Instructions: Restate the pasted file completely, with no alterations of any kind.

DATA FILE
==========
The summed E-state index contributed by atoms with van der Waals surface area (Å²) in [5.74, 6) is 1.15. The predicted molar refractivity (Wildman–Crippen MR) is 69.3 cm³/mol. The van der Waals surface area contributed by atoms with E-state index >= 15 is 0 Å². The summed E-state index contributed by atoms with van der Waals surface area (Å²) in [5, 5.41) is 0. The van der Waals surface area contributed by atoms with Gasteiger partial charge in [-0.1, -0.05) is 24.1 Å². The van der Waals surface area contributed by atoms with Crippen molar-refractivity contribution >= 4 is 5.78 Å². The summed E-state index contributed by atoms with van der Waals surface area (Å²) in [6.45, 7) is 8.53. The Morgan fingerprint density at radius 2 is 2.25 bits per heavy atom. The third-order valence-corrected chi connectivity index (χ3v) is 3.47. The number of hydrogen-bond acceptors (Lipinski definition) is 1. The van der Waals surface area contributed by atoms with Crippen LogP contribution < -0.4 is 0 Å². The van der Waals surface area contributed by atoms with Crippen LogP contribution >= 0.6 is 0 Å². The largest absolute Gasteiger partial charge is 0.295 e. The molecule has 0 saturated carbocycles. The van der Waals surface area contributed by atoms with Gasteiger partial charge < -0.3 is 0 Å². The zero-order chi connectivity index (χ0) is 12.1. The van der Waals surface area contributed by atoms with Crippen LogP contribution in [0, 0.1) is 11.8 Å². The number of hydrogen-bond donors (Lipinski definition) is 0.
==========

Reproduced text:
The summed E-state index contributed by atoms with van der Waals surface area (Å²) in [5.74, 6) is 1.15. The predicted molar refractivity (Wildman–Crippen MR) is 69.3 cm³/mol. The van der Waals surface area contributed by atoms with E-state index >= 15 is 0 Å². The summed E-state index contributed by atoms with van der Waals surface area (Å²) in [5, 5.41) is 0. The van der Waals surface area contributed by atoms with Gasteiger partial charge in [-0.1, -0.05) is 24.1 Å². The van der Waals surface area contributed by atoms with Crippen molar-refractivity contribution >= 4 is 5.78 Å². The summed E-state index contributed by atoms with van der Waals surface area (Å²) in [6.45, 7) is 8.53. The Morgan fingerprint density at radius 2 is 2.25 bits per heavy atom. The third-order valence-corrected chi connectivity index (χ3v) is 3.47. The number of hydrogen-bond acceptors (Lipinski definition) is 1. The van der Waals surface area contributed by atoms with Crippen LogP contribution < -0.4 is 0 Å². The van der Waals surface area contributed by atoms with Crippen LogP contribution >= 0.6 is 0 Å². The largest absolute Gasteiger partial charge is 0.295 e. The molecule has 0 saturated carbocycles. The van der Waals surface area contributed by atoms with Gasteiger partial charge < -0.3 is 0 Å². The zero-order chi connectivity index (χ0) is 12.1. The van der Waals surface area contributed by atoms with Crippen LogP contribution in [0, 0.1) is 11.8 Å². The number of hydrogen-bond donors (Lipinski definition) is 0.